Donald Lambro

WASHINGTON - It should be well known by now that President Obama holds the all-time, blockbuster records on federal spending, budget deficits and debt.

In less than four years, the cost of the government's annual budget has soared to nearly $4 trillion, exceeding the Treasury's tax revenue by well over a trillion dollars a year. The result: four consecutive years of trillion dollar-plus deficits have piled $5 trillion onto the nation's debt. That debt is now at $16 trillion and climbing.

No other president in U.S. history has spent as much or run up budget deficits as large. No president has plunged our country into as much debt, which threatens to engulf our fragile economy and its future solvency.

But did you know a large chunk of this spending is being doled out by Obama to buy his way into a second term? Did you know the White House has been tapping into the federal spending pipeline -- as if it was his own campaign checkbook -- handing out your money in key battleground states that will decide this election?

No, make that buy this election.

One of the biggest beneficiaries of Obama's largesse is Ohio, a pivotal electoral prize that will likely decide who the next president will be. Obama is running ahead there right now, but he was targeting this state many months ago with generous budget handouts that are now being promoted at re-election time. He's calling in his chips.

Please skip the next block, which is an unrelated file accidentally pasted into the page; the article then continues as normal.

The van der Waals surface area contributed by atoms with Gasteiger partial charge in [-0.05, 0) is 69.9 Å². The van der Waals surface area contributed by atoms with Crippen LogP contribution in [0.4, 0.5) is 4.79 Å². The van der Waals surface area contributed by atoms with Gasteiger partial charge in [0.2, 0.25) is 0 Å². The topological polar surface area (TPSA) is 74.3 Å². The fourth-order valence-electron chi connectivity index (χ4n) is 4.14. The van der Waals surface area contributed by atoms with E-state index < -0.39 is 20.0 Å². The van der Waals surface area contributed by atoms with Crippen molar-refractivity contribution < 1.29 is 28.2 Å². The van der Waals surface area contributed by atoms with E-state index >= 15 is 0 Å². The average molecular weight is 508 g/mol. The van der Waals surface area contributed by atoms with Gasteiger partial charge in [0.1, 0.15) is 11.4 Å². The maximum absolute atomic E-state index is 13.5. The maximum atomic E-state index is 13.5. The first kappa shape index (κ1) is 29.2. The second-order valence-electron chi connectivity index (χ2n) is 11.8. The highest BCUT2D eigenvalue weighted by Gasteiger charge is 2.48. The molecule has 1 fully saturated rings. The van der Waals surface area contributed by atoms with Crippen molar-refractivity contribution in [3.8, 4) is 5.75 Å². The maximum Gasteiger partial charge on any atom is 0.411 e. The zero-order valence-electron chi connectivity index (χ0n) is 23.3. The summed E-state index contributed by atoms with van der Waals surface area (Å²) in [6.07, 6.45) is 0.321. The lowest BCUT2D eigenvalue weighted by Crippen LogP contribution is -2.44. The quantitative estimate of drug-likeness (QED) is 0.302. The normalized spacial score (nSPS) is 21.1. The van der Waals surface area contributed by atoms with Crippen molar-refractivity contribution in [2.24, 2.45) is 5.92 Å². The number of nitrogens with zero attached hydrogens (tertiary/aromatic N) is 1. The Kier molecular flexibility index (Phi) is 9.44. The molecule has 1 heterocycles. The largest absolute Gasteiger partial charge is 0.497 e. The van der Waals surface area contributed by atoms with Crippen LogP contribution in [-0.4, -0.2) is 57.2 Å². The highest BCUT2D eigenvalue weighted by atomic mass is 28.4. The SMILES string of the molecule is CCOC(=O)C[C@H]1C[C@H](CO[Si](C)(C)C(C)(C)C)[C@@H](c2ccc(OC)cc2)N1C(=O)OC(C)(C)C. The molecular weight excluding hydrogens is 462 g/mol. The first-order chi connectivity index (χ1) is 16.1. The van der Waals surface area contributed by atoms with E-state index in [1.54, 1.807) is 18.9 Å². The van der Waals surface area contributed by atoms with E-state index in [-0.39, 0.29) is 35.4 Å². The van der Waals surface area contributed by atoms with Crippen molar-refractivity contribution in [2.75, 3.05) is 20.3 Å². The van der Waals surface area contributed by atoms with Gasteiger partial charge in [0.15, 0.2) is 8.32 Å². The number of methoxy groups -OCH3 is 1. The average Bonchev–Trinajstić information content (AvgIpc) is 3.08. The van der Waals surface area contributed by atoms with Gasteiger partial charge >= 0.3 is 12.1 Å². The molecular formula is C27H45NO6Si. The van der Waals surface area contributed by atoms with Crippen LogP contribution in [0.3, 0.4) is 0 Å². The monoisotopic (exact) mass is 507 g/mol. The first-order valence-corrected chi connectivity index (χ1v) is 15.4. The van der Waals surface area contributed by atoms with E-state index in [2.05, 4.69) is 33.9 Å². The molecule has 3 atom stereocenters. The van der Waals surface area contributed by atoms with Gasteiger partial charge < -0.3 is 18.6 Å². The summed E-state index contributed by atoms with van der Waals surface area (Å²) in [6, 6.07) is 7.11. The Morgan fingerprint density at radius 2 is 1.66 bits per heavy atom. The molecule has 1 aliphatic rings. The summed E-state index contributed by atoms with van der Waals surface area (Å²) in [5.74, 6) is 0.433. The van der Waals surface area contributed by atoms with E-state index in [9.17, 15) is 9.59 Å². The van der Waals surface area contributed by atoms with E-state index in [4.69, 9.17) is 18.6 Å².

Last March, Obama pledged to establish up to 15 major manufacturing centers across the country. Not surprisingly, the first place to receive a federal grant and tax giveaways was Ohio -- a state that his campaign made his No. 1 re-election buying target.

"When the Obama administration awarded tax credits to promote clean energy, the $125 million taken home by Ohio companies was nearly four times the average that went to other states," the Washington Post reported this week.

"And when a Cleveland dairy owner wanted to make more ricotta cheese, he won what was then the largest loan in the history of the Small Business Administration," the Post said.

There is something very wrong about the spectacle of the president doling out tax dollars to special interests to benefit his campaign. Your tax dollars. Money that may have made a difference in the lives of tens of millions of Americans, if they had been allowed to keep more of it to pay their mortgage or send their kids to college, or just to put food on the table.

Donald Lambro

Donald Lambro is chief political correspondent for The Washington Times.